The Public Pension Agency (PPA), Saudi Arabia's second-largest pension fund, plans to boost its investments in real estate and has no immediate plans to exit any of its holdings in Saudi companies, the PPA's governor said on Tuesday.
The agency manages retirement schemes for Saudi nationals. It is one of the major investors in the local equity market, with 32 percent of its investments in listed equities and about 12 percent in real estate. It is also a major fixed income investor.
The PPA's governor Mohammad Al Kharashi said the fund paid out an average of SR4 billion ($1.1 billion) a month to about 1.1 million retirees and their dependants.
"We are open for more investments in real estate. We are open for any good investment opportunity," Kharashi told reporters on the sidelines of a conference in Riyadh.
On the stock market, he said: "We believe the market is a strong one and there is good support for some of the companies whether in the petrochemical sector, cement, banking.
"We are a long-term strategic investor and we look at these investments as attractive for us."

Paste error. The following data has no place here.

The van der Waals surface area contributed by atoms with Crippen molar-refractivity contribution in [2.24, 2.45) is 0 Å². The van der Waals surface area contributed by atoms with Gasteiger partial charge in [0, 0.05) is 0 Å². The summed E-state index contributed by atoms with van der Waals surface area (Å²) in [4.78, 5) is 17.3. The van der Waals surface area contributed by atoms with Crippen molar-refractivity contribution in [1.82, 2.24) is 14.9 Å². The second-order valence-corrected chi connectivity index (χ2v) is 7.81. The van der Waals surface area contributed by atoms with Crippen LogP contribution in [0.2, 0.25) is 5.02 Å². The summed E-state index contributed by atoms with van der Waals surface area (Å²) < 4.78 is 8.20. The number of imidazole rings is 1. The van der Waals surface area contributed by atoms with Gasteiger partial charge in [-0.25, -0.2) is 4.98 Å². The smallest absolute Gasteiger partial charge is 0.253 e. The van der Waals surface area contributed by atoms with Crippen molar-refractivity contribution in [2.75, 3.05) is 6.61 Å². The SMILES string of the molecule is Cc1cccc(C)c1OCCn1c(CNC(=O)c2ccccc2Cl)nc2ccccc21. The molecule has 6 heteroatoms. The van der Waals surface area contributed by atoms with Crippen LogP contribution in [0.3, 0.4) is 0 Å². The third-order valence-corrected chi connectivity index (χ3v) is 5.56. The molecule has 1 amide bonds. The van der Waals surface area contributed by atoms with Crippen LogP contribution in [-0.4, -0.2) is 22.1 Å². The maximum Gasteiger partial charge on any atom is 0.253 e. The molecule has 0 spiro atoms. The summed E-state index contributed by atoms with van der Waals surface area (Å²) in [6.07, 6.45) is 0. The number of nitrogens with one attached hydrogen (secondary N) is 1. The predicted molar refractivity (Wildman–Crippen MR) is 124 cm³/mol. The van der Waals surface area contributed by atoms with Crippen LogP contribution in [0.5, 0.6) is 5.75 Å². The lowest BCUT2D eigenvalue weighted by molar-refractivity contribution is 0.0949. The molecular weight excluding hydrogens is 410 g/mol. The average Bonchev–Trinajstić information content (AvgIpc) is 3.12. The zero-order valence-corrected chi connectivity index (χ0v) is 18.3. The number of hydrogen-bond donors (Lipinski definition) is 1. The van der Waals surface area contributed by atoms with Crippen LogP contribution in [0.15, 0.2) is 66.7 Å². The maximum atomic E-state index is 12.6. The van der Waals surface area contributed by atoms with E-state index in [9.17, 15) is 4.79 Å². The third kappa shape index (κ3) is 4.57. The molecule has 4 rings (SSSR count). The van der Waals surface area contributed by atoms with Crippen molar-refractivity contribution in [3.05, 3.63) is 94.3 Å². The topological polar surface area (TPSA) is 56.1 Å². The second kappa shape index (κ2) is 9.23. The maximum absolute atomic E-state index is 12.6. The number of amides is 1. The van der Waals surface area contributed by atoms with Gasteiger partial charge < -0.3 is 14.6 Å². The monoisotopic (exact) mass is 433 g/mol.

While some of the PPA's investments are made for dividends and others are for capital appreciation, "we are not under pressure to divest any of our stakes," Kharashi said.
On Monday the kingdom's Shoura Council, a body that advises the government on policy, suggested raising the retirement age for government employees to 62 from 60, a step which could reduce financial pressure on the PPA.
However, it is not clear if the suggestion will be adopted, and Kharashi said he did not know when the change might be implemented.
The PPA has not recently disclosed figures for its size but in its annual report published in May 2013, it said its local stock market holdings in 2012 reached SR41.8 billion.
The agency is the major backer of the King Abdullah Financial District, a huge real estate project, in Riyadh; Kharashi said total investment in the project had reached SR31 billion and that the first phase should be completed by the end of this year, after which leasing could begin.
"We expect payback (through rents) may be within 12 years," he said.
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